COVID-19 and the New Legal Norm

Keith Wailoo is a professor of History and Public Affairs at Princeton University. He has written widely about health policy. Pandemics have ravaged human society for centuries. According to Professor Wailoo, the COVID-19 pandemic will transform social behavior, reshape the economy and “without question” create a new norm involving remote work and communication.

This new norm has and will drastically change the legal landscape. Many courts and administrative tribunals have embraced remote technology utilizing it as an alternative to conferences, arguments, hearings and in some cases, even trials. Many lawyers utilize remote technology for client meetings, conferences, mediations, discovery, depositions and other pretrial proceedings.

Indeed, while many may be tempted to return to in person proceedings, there are numerous reasons to conclude that Professor Wailoo is correct. Many lawyers and courts will continue to utilize remote technology.

Why? The cost savings to all involved are enormous. This is especially true for those individuals and small businesses embroiled in a lawsuit. Balancing the cost scales creates greater access to justice. Attorneys may also be more productive. Traveling in many circumstances is difficult and distracting. Remote proceedings allow others to view the proceedings, attend as potential witnesses and imbue the proceedings with a certain accountability, transparency and legitimacy. Litigants can participate in all aspects of their cases. They no longer need to be concerned about what happens behind closed doors.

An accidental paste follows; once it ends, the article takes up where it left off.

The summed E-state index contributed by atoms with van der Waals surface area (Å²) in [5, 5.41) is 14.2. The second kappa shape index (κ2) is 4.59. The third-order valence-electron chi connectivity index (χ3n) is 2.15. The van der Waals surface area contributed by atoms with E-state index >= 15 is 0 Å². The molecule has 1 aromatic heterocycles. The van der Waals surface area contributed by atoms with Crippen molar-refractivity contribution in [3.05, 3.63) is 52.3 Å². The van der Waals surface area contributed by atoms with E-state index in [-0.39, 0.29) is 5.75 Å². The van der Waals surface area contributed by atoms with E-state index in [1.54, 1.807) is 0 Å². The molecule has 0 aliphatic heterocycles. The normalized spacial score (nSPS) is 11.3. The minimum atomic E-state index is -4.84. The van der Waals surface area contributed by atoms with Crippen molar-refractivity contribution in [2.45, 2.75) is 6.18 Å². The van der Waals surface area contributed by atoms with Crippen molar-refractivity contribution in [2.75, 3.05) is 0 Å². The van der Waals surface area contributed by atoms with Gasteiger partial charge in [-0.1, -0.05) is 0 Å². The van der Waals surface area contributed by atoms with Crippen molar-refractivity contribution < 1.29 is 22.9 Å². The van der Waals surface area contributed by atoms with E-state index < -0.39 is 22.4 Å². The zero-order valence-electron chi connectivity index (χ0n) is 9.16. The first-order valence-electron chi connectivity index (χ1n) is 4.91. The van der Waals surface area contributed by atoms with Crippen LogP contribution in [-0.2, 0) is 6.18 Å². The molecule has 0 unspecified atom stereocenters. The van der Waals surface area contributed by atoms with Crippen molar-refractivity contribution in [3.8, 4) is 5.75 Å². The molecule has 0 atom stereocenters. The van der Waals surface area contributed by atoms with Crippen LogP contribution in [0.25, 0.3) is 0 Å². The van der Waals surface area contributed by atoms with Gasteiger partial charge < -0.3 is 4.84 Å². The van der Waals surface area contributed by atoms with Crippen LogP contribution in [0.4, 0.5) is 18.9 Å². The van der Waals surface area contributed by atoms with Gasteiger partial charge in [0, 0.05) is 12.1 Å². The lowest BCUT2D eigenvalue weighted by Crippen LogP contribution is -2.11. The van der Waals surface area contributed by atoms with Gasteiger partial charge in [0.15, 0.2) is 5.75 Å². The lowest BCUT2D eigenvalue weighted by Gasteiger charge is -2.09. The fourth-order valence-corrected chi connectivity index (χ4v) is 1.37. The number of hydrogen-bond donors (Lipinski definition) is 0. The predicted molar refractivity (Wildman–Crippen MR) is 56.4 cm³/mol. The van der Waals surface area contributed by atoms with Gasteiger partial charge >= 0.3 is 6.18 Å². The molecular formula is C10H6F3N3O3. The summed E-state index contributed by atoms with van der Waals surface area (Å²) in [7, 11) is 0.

Of course, in person proceedings will and should return in some cases to ensure just results and to protect individual rights. Criminal cases are the obvious example. While the courts have experimented with remote trials, we expect that they too will return to being in person. Selecting jurors, examining witnesses, presenting evidence and arguing the case in person best serves the aims of justice.

Unfortunately, until a new norm is established, the courts and the public will suffer from inordinate delay and an ever-increasing backlog of cases. Justice delayed is justice denied. Given this, it also seems likely that arbitrations and mediations will surge. There are obvious cost savings, the parties get their say, and resolutions are likely. Furthermore, cases get disposed of much quicker.

Our attorneys have vast legal experience and are willing and capable of serving as arbitrators and mediators. Retired Judge Lovecchio is an obvious choice to preside over any type of mediation or arbitration. We also have an up-to-date technological infrastructure that will permit remote mediations and arbitrations.